Jim Boston: Living in the West with Tenaska

I’m very impressed with this op-ed from Jim Boston, which refers to the Tenaska coal plant proposed near Sweetwater, Texas.  It was originally published Monday, December 13th in the Abilene Reporter News.

Why live in West Texas when it is somewhat a hostile environment? Faced with frequent droughts, sandstorms, hail, constant wind, tornadoes, rattlesnakes, scorpions, feral hogs, mesquite trees and house cat-snatching coyotes, why do our people insist on staying here? West Texas people after a while begin to resemble, in spirit perhaps, the somewhat undesirable native species. They are gnarled and bent from leaning toward the prevailing wind direction like mesquite trees, gritty (perhaps from the sandstorms), tenacious and tough, like feral hogs, and even deadly when protecting their home turf, like the rattlesnake.

Why do we live in West Texas? I guess it is because we like it. We like seeing if we can “hang in there” and survive all that Mother Nature can throw at us, and ultimately even prosper. We appreciate seeing the horizons and breathtaking sun risings and settings (you know the good Lord made a lot of country, and what he was ashamed of he put trees on). We enjoy observing the night sky with stars and constellations invisible in a lighted urban environment. Meeting our neighbors, or even local, unknown strangers, we gratefully acknowledge their presence with customary four finger salute in the windshield of our beloved pickups or SUVs, without our hand leaving the steering wheel. We shut down our towns to enjoy Friday night football, rooting for our home teams, yet exhibiting our stubborn independence with a politically incorrect prayer before game time. Traffic, or lack thereof, is another benefit we cherish, and hope it stays that way. The same feeling goes for the absence of a lot of heavy industry, usually located near urban areas. Finally, we appreciate our wide open spaces, and relative few people per square foot. We realize the people here are special, and we revere their sense of right and wrong, and generosity.

Considering all the good things we value in living in this area, why would we want to bring in something that might degrade the quality of our existence here. I’m speaking, of course, of the controversial Tenaska project. Why do we need it? Have we done enough to further the “green cause” by supporting the largest wind farm in the world to supply power to urban areas? If selling electricity to metropolitan areas is the goal, why not locate nearer to the sales point and closer to lakes that could supply the necessary water? The same goes for if the sequestering CO2 is the goal, why not locate nearer the oil patch?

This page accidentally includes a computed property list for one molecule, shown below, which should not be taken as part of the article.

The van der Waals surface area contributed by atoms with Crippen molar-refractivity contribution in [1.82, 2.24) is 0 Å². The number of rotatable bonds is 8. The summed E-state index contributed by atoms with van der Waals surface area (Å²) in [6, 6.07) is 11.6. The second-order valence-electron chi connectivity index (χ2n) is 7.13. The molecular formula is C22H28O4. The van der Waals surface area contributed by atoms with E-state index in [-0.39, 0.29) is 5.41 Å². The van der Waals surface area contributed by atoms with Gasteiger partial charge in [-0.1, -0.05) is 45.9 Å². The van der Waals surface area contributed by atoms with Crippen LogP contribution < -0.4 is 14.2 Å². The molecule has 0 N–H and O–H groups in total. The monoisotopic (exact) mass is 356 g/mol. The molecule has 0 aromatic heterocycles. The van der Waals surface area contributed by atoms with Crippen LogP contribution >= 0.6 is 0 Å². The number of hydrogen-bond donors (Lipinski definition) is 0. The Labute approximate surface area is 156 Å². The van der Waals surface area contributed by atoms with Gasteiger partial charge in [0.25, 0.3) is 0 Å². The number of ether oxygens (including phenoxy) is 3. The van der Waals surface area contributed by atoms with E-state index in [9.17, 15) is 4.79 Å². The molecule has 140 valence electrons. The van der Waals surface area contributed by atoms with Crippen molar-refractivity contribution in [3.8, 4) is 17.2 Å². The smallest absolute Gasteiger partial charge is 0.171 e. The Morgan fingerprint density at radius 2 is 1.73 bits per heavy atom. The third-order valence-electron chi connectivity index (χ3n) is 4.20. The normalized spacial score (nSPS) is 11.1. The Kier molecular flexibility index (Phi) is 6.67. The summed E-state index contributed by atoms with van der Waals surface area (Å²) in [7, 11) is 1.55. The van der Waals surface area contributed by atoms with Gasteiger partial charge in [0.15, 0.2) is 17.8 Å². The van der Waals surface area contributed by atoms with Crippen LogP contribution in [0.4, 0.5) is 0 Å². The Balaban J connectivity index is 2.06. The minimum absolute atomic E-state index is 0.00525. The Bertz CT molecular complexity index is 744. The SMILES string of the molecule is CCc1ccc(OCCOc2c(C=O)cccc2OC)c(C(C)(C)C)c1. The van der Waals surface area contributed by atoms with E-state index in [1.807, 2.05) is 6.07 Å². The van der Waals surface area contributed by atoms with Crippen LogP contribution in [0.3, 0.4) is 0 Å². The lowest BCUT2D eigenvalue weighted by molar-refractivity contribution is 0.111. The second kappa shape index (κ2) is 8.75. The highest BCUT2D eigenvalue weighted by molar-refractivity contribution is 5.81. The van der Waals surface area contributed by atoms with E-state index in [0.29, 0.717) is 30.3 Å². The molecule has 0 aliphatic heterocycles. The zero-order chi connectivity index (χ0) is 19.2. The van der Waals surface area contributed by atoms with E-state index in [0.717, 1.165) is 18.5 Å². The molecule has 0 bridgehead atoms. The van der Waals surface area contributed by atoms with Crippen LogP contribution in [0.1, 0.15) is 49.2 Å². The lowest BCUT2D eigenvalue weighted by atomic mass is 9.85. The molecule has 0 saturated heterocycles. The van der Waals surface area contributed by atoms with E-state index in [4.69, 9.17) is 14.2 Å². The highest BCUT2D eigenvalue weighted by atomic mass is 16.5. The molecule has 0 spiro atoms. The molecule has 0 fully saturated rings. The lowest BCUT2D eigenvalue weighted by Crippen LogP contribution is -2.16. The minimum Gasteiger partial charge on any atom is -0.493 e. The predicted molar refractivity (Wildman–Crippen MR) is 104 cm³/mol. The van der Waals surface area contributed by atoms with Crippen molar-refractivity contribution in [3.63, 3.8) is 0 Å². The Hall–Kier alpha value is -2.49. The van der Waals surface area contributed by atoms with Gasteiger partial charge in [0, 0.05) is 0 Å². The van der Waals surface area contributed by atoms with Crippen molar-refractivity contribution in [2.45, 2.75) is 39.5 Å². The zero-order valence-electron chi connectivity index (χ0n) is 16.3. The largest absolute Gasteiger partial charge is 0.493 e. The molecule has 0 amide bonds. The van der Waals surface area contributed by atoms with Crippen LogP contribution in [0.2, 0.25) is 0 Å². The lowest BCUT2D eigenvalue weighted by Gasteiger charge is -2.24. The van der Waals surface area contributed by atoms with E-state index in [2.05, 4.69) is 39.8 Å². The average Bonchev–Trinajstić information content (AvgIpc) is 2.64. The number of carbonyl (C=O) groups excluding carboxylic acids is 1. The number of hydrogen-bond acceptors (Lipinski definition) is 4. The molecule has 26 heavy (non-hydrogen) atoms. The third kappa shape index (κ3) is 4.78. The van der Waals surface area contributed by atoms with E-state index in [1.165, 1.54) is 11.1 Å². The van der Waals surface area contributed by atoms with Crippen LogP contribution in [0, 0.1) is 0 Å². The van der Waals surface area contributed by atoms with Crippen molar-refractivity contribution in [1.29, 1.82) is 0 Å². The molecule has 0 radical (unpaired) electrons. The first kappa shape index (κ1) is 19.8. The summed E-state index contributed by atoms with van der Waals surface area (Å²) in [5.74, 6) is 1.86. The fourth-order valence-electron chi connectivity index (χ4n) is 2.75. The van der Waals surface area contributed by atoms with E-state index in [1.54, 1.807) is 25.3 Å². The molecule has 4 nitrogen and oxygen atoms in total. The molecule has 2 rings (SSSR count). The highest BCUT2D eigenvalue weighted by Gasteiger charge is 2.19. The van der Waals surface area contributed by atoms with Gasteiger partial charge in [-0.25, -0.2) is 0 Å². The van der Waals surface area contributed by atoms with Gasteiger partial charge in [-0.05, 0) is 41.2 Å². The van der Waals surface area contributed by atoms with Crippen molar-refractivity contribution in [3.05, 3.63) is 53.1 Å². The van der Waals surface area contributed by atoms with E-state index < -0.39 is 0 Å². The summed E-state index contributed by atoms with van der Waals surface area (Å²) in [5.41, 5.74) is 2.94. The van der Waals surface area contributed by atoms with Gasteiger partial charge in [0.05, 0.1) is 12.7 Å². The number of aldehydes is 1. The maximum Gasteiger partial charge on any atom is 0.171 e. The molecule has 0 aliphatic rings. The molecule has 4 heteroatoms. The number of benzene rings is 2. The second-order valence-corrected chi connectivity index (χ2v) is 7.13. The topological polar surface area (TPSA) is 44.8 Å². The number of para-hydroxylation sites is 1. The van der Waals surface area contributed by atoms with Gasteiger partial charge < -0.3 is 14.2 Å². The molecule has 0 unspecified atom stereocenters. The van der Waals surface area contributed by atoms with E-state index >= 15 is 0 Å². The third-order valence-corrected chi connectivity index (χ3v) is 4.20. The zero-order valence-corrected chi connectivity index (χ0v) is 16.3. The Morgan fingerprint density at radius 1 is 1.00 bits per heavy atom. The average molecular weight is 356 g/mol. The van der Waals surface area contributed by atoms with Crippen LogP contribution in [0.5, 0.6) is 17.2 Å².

Water, of course, is the big issue with Tenaska, who have never ruled out the possibility of a “wet process” requiring some 10 million gallons per day, as opposed to the “dry process” requiring a million gallons a day. We realized our frequent water problem when we established a groundwater conservation district in Nolan County. Both Sweetwater and Abilene have struggled to maintain a water supply to the public during our always recurring drought situations by imposing restrictions on lawn, yard and car washing activities. Waste water supply and availability is less during drought times also.

As a farmer, and along with my colleagues, we share the platonic goal of turning the land over to the next stewards in as good, but hopefully in better, shape than when we were charged with operating the land. Even an infinitesimal amount, or the “government allowable” quantity of toxic waste, such as mercury, placed in the air or on the soil violates this goal. Perhaps because of my age, I’m not as willing to blaze new trails as when I was younger. I like the way things are, and as they were.

Hopefully, if Tenaska accomplishes its goal of building their first “state of the art” plant here in Nolan County, the jobs (local?) and tax revenue (even after tax abatement and depreciation of the plant) will overcome at least some of the negative aspects of their locating here. Do the positives outweigh the negatives and align themselves with why we want to live in West Texas? I think not.

Jim Boston, Ph.D., was vice president with Southwestern Drug Corporations in Dallas before returning to Roscoe to take over a family farm.


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